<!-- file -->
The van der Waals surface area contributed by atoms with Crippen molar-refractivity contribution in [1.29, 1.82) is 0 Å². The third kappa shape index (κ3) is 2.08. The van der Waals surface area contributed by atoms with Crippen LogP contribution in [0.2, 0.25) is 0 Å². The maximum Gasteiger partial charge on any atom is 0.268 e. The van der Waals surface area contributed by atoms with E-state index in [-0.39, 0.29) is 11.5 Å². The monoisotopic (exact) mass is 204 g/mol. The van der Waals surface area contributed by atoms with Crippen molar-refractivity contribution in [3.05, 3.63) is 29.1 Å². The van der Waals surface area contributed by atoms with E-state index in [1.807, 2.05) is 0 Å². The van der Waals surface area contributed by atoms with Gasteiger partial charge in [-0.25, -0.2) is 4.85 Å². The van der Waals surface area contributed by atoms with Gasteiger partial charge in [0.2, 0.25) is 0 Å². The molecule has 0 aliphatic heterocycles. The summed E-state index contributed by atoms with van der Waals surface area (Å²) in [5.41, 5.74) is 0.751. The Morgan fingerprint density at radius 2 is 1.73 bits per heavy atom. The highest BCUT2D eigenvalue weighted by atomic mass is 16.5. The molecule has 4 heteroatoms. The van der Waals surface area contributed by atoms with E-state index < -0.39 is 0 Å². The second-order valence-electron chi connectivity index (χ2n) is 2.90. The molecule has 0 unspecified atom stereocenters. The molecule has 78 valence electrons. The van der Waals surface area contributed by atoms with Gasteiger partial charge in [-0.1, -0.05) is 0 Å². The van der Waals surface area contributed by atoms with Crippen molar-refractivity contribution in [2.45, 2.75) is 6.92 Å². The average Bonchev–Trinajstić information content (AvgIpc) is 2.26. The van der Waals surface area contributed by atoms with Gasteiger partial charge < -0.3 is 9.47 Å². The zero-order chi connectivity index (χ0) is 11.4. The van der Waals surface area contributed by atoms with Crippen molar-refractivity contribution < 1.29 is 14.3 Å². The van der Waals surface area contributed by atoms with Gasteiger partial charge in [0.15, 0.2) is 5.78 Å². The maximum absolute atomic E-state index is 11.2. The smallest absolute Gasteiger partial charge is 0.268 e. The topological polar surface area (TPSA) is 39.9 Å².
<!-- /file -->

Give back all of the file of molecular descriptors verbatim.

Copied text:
The van der Waals surface area contributed by atoms with Crippen molar-refractivity contribution in [1.29, 1.82) is 0 Å². The third kappa shape index (κ3) is 2.08. The van der Waals surface area contributed by atoms with Crippen LogP contribution in [0.2, 0.25) is 0 Å². The maximum Gasteiger partial charge on any atom is 0.268 e. The van der Waals surface area contributed by atoms with E-state index in [-0.39, 0.29) is 11.5 Å². The monoisotopic (exact) mass is 204 g/mol. The van der Waals surface area contributed by atoms with Crippen molar-refractivity contribution in [3.05, 3.63) is 29.1 Å². The van der Waals surface area contributed by atoms with E-state index in [1.807, 2.05) is 0 Å². The van der Waals surface area contributed by atoms with Gasteiger partial charge in [-0.25, -0.2) is 4.85 Å². The van der Waals surface area contributed by atoms with Gasteiger partial charge in [0.2, 0.25) is 0 Å². The molecule has 0 aliphatic heterocycles. The summed E-state index contributed by atoms with van der Waals surface area (Å²) in [5.41, 5.74) is 0.751. The Morgan fingerprint density at radius 2 is 1.73 bits per heavy atom. The highest BCUT2D eigenvalue weighted by atomic mass is 16.5. The molecule has 4 heteroatoms. The van der Waals surface area contributed by atoms with E-state index < -0.39 is 0 Å². The second-order valence-electron chi connectivity index (χ2n) is 2.90. The molecule has 0 unspecified atom stereocenters. The molecule has 78 valence electrons. The van der Waals surface area contributed by atoms with Gasteiger partial charge in [-0.1, -0.05) is 0 Å². The van der Waals surface area contributed by atoms with Crippen molar-refractivity contribution in [2.45, 2.75) is 6.92 Å². The average Bonchev–Trinajstić information content (AvgIpc) is 2.26. The van der Waals surface area contributed by atoms with Gasteiger partial charge < -0.3 is 9.47 Å². The zero-order chi connectivity index (χ0) is 11.4. The van der Waals surface area contributed by atoms with Crippen molar-refractivity contribution < 1.29 is 14.3 Å². The van der Waals surface area contributed by atoms with Gasteiger partial charge in [0.15, 0.2) is 5.78 Å². The maximum absolute atomic E-state index is 11.2. The smallest absolute Gasteiger partial charge is 0.268 e. The topological polar surface area (TPSA) is 39.9 Å².